New books explore Italy’s colorful past
From the Amanda Knox debacle to Berlusconi's resignation to the impending financial crisis, modern-day Italy can seem quite tumultuous. But, of course, this is nothing new for the nation that brought us Caesar, Cicero and Sophia Loren.
Three new books--perfect for the Italy-bound or armchair enthusiast--explore this often-rocky, always fascinating history:
Rome In art-and-culture critic Robert Hughes's new book, Rome is the backdrop for power, ambition, desire and corruption. Beginning with his own impressions of the city as a young man in the 1950s, Hughes guides readers through the darkest alleys, strangest mythologies and most compelling artistic movements of the past two millennia in the Eternal City.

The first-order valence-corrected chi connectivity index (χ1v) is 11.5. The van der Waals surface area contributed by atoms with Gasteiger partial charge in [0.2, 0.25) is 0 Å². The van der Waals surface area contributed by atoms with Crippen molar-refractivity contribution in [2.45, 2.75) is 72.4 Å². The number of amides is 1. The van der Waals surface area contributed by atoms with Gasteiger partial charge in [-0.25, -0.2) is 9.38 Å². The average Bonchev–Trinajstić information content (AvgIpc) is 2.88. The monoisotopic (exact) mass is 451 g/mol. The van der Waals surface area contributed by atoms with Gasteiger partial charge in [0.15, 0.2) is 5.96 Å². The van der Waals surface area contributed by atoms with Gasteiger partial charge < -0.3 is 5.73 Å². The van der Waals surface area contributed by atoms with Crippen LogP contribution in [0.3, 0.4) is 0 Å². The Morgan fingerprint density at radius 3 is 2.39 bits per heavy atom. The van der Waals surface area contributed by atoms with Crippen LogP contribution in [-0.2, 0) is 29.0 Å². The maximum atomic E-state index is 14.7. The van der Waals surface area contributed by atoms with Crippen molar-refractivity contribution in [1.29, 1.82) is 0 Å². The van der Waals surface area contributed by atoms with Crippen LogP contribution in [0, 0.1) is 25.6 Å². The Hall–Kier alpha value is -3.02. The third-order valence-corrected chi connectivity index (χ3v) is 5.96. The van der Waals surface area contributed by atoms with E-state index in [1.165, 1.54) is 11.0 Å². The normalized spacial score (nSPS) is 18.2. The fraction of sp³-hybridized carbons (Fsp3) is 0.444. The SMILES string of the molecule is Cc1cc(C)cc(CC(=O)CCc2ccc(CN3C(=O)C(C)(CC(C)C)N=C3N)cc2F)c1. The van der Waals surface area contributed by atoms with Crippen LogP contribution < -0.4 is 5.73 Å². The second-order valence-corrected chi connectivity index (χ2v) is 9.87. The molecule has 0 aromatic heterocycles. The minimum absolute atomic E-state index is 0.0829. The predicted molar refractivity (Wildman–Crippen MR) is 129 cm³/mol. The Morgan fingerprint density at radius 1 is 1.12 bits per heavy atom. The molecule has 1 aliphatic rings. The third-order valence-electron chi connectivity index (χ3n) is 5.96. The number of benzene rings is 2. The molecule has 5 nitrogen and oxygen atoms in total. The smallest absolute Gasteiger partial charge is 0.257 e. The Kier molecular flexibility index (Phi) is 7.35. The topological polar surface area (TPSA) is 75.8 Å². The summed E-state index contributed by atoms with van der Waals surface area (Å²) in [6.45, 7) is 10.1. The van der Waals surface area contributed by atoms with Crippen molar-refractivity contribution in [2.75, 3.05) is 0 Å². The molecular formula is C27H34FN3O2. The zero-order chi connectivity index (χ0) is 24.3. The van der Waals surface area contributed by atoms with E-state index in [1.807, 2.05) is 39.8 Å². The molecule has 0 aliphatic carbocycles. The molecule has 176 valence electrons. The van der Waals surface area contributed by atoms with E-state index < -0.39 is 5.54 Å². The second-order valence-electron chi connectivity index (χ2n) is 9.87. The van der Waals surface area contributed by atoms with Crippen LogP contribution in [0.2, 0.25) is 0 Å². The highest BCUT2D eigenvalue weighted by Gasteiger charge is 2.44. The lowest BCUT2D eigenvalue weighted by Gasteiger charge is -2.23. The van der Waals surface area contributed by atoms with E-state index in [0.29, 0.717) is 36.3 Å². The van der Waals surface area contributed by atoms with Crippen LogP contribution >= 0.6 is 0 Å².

The Pursuit of Italy British biographer David Gilmour's highly readable new book is both a fascinating look at Italian history and a fierce argument against alleged Italian nationalism. Ultimately, it explains modern Italy's fractured state, as well as the fierce loyalty citizens--say, Neapolitans or Tuscans--have for their region.
Seeking Sicily Poor Sicily has often gotten a raw deal (the Mafia-man stereotype, 3,000 years of occupation by various invaders, etc.). This new history-cum-travelogue gives the oft-misunderstood island its due, exploring Sicilian people, food and culture with visceral delight.